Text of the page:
Meditations in Green (Magill's Literary Annual 1984)
Stephen Wright’s Meditations in Green was awarded the Maxwell Perkins Prize by Charles Scribner’s Sons; this prize is presented annually to the author of a first novel of exceptional promise. The prize is offered in commemoration of the work of Maxwell Perkins, editor for Thomas Wolfe, F. Scott Fitzgerald, Ernest Hemingway, and other Scribner authors. The novel receiving the prize must be concerned with the American experience.
The main character of Wright’s novel, James Griffin, is learning, after the trauma of the Vietnam War, “to meditate like a plant” (thus the title, Meditations in Green). The book is divided formally into fifteen numbered meditations, but there are many other flashbacks, episodes, and short vignettes that break up the narrative. These meditations range from descriptions of how to put together drugs, to lists of insects, to dazzling catalogs of images. The green of the plants which Griffin grows in boxes in his urban apartment is linked with the green of the Vietnamese jungles, the army uniforms, even the icing on the cakes which are prepared for celebrations in the army camp. Griffin is haunted by his vivid memories of the war, and the insanity and brutality of his experience in Vietnam are communicated to the reader with painful immediacy. At the same time, the author deliberately uses images of film and cameras, he even presents actual events as potential film scenarios, in order to stress the...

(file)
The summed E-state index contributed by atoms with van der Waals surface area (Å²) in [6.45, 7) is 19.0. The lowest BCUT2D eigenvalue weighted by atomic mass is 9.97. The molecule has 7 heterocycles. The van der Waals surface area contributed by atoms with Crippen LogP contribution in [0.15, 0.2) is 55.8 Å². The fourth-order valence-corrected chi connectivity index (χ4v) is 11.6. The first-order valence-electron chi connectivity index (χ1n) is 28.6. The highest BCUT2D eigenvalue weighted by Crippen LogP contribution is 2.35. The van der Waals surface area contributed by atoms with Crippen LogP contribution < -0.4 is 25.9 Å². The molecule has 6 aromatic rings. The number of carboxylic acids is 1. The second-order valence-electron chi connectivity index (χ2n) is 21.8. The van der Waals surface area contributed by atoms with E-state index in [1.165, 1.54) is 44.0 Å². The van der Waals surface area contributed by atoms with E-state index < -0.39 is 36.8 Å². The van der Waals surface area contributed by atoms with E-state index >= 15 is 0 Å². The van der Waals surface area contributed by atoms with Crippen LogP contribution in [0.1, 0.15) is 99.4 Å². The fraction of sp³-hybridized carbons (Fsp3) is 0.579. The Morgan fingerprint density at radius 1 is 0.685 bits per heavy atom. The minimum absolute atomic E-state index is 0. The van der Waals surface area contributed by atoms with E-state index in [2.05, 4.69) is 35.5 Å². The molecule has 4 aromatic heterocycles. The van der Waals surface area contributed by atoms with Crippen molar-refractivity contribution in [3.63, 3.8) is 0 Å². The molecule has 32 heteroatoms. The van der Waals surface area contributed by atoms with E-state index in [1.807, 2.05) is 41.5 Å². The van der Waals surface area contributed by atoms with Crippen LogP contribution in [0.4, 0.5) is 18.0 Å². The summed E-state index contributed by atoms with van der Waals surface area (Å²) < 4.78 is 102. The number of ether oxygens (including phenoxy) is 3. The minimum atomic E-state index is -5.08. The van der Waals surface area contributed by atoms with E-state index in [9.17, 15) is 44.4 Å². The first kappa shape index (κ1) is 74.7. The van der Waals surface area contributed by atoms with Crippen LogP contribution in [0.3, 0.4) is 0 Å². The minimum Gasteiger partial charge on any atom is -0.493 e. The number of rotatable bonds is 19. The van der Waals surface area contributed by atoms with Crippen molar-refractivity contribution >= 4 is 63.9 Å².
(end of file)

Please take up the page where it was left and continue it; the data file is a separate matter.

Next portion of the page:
(The entire section is 1944 words.)
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Bibliography (Magill's Literary Annual 1984)
America. CXLIX, November 5, 1983, p. 276.
Christian Science Monitor. November 4, 1983, p. B10.
Los Angeles Times Book Review. November 3, 1983, p. 32.
Newsweek. CII, October 3, 1983, p. 90.
Publishers Weekly. CCXXII, August 12, 1983, p. 54.
Saturday Review. IX, December, 1983, p. 61.
The Wall Street Journal. October 13, 1983, p. 26.
(The entire section is 37 words.)